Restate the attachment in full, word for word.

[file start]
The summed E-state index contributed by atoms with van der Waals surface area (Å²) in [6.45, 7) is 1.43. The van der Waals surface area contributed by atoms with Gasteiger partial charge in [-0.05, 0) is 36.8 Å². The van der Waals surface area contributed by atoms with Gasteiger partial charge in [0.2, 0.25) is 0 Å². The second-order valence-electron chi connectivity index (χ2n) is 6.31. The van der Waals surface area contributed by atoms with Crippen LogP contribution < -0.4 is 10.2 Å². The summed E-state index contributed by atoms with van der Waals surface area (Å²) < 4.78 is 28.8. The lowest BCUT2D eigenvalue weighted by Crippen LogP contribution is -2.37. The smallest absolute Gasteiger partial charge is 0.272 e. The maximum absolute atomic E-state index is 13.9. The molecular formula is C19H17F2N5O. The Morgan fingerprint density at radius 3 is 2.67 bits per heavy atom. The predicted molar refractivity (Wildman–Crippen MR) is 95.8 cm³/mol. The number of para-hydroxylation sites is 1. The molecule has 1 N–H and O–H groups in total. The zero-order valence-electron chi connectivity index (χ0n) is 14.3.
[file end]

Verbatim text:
The summed E-state index contributed by atoms with van der Waals surface area (Å²) in [6.45, 7) is 1.43. The van der Waals surface area contributed by atoms with Gasteiger partial charge in [-0.05, 0) is 36.8 Å². The van der Waals surface area contributed by atoms with Gasteiger partial charge in [0.2, 0.25) is 0 Å². The second-order valence-electron chi connectivity index (χ2n) is 6.31. The van der Waals surface area contributed by atoms with Crippen LogP contribution < -0.4 is 10.2 Å². The summed E-state index contributed by atoms with van der Waals surface area (Å²) < 4.78 is 28.8. The lowest BCUT2D eigenvalue weighted by Crippen LogP contribution is -2.37. The smallest absolute Gasteiger partial charge is 0.272 e. The maximum absolute atomic E-state index is 13.9. The molecular formula is C19H17F2N5O. The Morgan fingerprint density at radius 3 is 2.67 bits per heavy atom. The predicted molar refractivity (Wildman–Crippen MR) is 95.8 cm³/mol. The number of para-hydroxylation sites is 1. The molecule has 1 N–H and O–H groups in total. The zero-order valence-electron chi connectivity index (χ0n) is 14.3.